3. Edit your questions for clarity. Keeping your exam questions short will automatically make most questions clear. However, it is still a good idea to carefully edit your exams because ambiguous questions both upset students and make grading difficult later. If possible, have a fellow GSI take your quiz or midterm in advance of giving it. The second GSI may have good suggestions for improving question wording.
  4. Do not write a long test. Your test should assess student understanding, not student speed. Therefore, good exams should be easily completed in the allocated time by 90 percent of students. One way to gauge whether your test is too long is by having a fellow GSI take your exam. Double the time it takes the GSI to take the exam in order to estimate how long the exam will take your typical student.

Academic Honesty and Cheating Policies:

The university offers a website for instructors on how to deal with cheating. You should read this, the Instructor's Guide there, and the department cheating policy.

Here is an outline of the process:

Every semester, at least one GSI has to deal with a cheating case. Normally, the cheating is found in the context of student labs (e.g. a student claims to have seen a full moon at noon). The best way to prevent cheating is to not put students in a situation in which they might feel inclined to cheat. In my course, I prevented lab cheating by having my students observe the moon once per homework assignment and then explain all of their observations at the end. As a GSI, you rarely have the luxury of designing the astronomy labs, so you might have to deal with an academic honesty case. Nevertheless, in an attempt to prevent cheating, you should direct students to the department's policy on cheating early in the semester: http://astro.berkeley.edu/classes/cheating.html

If you get a case of academic dishonesty, discuss the matter with the head GSI or the professor. It is best for everyone involved if the student admits that he cheated because it avoids a protacted disciplinary hearing. The easiest way to get a student to admit cheating is to simply ask them. If the case involves copied homeworks (the most common infraction), meet with the students separately.

Schedule an appointment with the student(s). They may know what the meeting is about, but don't go out of your way to inform him if he doesn't. Arrange for a second GSI (normally the head) to be present with you during this conversation. Before making any accusations, ask the student if he knows why he's been called in. If he does not, pull out the assignment in question and ask the student to explain to you exactly how he completed it. At this point, the student may admit to cheating. If not, point out the problem, and explain why you think the student cheated. At this point most students will realize they're in trouble and be relieved when you explain that they're only going to get a zero on the assignment. Explain to them that the alternative is a disciplinary hearing. If the student maintains his innocence, keep an open mind and consider his explainations. In cases of copying both the copier and copy-ee are usually punished, but use your discresion. Students who cheat should get a zero on the assignment, but this is at the discresion of the professor.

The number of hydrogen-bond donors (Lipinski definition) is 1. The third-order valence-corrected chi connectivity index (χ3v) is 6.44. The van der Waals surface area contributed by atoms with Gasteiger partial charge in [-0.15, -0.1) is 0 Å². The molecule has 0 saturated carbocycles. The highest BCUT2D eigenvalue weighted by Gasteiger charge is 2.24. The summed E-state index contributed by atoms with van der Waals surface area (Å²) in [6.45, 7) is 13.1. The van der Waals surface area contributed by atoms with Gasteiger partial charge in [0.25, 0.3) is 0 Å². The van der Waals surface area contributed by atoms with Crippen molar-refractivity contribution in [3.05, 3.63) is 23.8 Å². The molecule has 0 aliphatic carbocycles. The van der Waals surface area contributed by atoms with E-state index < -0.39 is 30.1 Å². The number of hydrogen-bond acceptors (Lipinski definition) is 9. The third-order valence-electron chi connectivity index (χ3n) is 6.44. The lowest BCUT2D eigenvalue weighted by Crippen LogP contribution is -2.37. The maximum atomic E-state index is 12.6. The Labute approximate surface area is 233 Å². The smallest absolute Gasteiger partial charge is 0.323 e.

Have students who admit cheating sign a disciplinary form. If it is a first offense, this form will merely serve as a record with the discipline office. It's important to have the student sign the form to prevent repeat offences. If the case is not a first offense, more drastic action may taken by the University, but at that point it's not your problem.

If the student does not admit to the infraction, carefully document the cheating (keep all originals, give copies to the student and the discipline office) and fill out the appropriate discipline form. After winding through the bureaucracy, there will be a formal academic hearing where you will present your case to the board (not necessarily in person). The consequences are worse for the student if he is convicted after a formal hearing, instead of admitting to cheating beforehand, because in addition to the zero on the assignment, the student also suffers the punishment of the discipline panel. Punishments for first offences are rarely harsh (a letter of apology or some such), but subsequent offences can be punished severely.

Mid-Semester Evaluations:

About half-way through the semester, you should ask students to fill out mid-semester evaluations during the last 10-minutes of section. Student feedback at mid-semester allows you to adjust your section as necessary to match student demands. I believe the best evaluations are open-ended because they allow students to discuss the things they feel most strongly about. There are many examples of mid-semester evaluations in the Big Red Binder. Here is an example of an evaluation I used during my summer Astro 10 course: